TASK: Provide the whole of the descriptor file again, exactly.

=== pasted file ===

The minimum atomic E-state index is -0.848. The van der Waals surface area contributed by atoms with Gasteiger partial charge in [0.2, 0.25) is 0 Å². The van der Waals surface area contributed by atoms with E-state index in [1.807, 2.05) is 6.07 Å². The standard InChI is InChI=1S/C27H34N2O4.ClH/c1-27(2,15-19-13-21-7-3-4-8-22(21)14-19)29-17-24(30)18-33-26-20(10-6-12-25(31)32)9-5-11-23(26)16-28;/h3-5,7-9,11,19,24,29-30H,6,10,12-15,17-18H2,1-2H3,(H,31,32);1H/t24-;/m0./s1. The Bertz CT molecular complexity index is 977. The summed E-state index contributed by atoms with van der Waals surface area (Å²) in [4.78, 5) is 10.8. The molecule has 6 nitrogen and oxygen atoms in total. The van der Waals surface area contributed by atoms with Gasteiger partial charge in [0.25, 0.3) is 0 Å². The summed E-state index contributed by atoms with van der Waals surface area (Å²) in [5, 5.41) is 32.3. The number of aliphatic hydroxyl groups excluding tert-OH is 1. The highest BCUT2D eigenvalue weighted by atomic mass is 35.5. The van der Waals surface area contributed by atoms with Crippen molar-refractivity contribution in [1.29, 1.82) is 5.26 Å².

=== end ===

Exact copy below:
The minimum atomic E-state index is -0.848. The van der Waals surface area contributed by atoms with Gasteiger partial charge in [0.2, 0.25) is 0 Å². The van der Waals surface area contributed by atoms with E-state index in [1.807, 2.05) is 6.07 Å². The standard InChI is InChI=1S/C27H34N2O4.ClH/c1-27(2,15-19-13-21-7-3-4-8-22(21)14-19)29-17-24(30)18-33-26-20(10-6-12-25(31)32)9-5-11-23(26)16-28;/h3-5,7-9,11,19,24,29-30H,6,10,12-15,17-18H2,1-2H3,(H,31,32);1H/t24-;/m0./s1. The Bertz CT molecular complexity index is 977. The summed E-state index contributed by atoms with van der Waals surface area (Å²) in [4.78, 5) is 10.8. The molecule has 6 nitrogen and oxygen atoms in total. The van der Waals surface area contributed by atoms with Gasteiger partial charge in [0.25, 0.3) is 0 Å². The summed E-state index contributed by atoms with van der Waals surface area (Å²) in [5, 5.41) is 32.3. The number of aliphatic hydroxyl groups excluding tert-OH is 1. The highest BCUT2D eigenvalue weighted by atomic mass is 35.5. The van der Waals surface area contributed by atoms with Crippen molar-refractivity contribution in [1.29, 1.82) is 5.26 Å².